Nondefense R&D overall will increase by more than 11 percent to $45.3 billion, compared to a 7 percent increase to $45.5 billion for defense R&D. Although defense R&D funding has exceeded nondefense R&D every year since the defense buildup of the early 1980s, the gap has narrowed in recent years. DOD basic research will rise nearly 13 percent, while applied research will jump almost 8 percent. In addition, DOE’s defense R&D continued its gains of recent years with a 12 percent increase.
The administration’s multiagency initiatives in nanotechnology and information technology (IT) fared well in the final appropriations process, though in general funding levels fall short of the dramatic increases the administration requested. The new nanotechnology initiative would increase 55 percent above FY 2000 levels to $418 million, and IT R&D spending should total $2.1 billion in FY 2001, an increase of nearly 24 percent over FY 2000. Final estimates on these initiatives’ budgets are a bit imprecise because agencies have considerable freedom to allocate funding within budget accounts.
NIH issues guidelines for human stem cell research
On August 25, after nine months of sorting through approximately 50,000 comments, NIH issued final guidelines for federally funded research utilizing human pluripotent stem cells derived from human embryos and fetal tissue. The NIH Health Guidelines for Research Using Human Pluripotent Stem Cells lay out a set of procedures to ensure that any NIH-funded research is conducted in an ethical and legal manner. The rules drew praise from the scientific community, which has thus far relied strictly on the private sector for funds, and condemnation from some policymakers and antiabortion activists who view the ruling as a flagrant circumvention of a 1996 ban on human embryo research.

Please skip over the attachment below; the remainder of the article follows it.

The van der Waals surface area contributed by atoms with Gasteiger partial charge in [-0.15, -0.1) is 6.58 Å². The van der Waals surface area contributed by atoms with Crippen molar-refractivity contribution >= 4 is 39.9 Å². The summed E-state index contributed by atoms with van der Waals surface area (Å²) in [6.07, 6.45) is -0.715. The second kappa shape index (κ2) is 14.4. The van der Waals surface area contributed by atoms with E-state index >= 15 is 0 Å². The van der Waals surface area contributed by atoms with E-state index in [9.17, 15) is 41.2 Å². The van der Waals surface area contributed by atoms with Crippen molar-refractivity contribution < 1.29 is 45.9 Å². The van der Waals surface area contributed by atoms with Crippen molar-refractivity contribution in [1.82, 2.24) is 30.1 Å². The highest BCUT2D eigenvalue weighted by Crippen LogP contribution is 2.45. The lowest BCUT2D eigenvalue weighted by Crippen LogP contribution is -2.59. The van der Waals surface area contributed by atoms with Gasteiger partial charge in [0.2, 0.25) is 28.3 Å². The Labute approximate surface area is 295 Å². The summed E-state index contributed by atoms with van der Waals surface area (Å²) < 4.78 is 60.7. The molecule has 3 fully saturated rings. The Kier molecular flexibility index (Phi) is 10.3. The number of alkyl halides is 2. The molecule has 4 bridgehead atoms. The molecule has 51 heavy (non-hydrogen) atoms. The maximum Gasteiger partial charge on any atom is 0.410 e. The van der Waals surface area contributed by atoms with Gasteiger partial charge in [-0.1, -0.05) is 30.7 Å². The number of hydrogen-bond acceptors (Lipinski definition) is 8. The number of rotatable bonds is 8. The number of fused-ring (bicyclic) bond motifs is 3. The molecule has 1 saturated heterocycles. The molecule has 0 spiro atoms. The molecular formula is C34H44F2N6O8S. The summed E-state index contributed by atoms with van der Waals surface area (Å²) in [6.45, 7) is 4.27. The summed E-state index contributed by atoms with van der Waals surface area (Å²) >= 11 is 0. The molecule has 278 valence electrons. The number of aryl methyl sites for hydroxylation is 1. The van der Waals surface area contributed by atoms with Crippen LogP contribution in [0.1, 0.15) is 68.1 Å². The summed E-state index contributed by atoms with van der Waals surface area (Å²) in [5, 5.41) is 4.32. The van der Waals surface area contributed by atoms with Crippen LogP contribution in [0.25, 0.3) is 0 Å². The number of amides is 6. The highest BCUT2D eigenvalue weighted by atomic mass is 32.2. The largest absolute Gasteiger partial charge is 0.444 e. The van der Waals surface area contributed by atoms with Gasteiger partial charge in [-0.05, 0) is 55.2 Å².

Pluripotent stem cells have the ability to grow into nearly any element of the human body, and scientists see research in this area as an opportunity to discover treatments for conditions and diseases such as Alzheimer’s, Parkinson’s, diabetes, and spinal cord injuries.
Shortly after the guidelines were issued, a coalition of more than 65 patient, health, and scientific advocacy groups and universities issued a statement strongly supporting NIH’s ruling. “Stem cell research offers one of the most promising avenues to finding a cure for my daughter and for all children with life-threatening disease,” said Lyn Langbein, mother of a five-year-old child with diabetes, in the statement, which was issued by the American Society for Cell Biology.
Lawmakers including Sen. Sam Brownback (R-Kan.) and Rep. Jay Dickey (R-Ark.), who oppose the NIH guidelines, view the research as unethical, unnecessary, and immoral and argue that the derivation of embryonic stem cells is the same as the dismembering of a human being.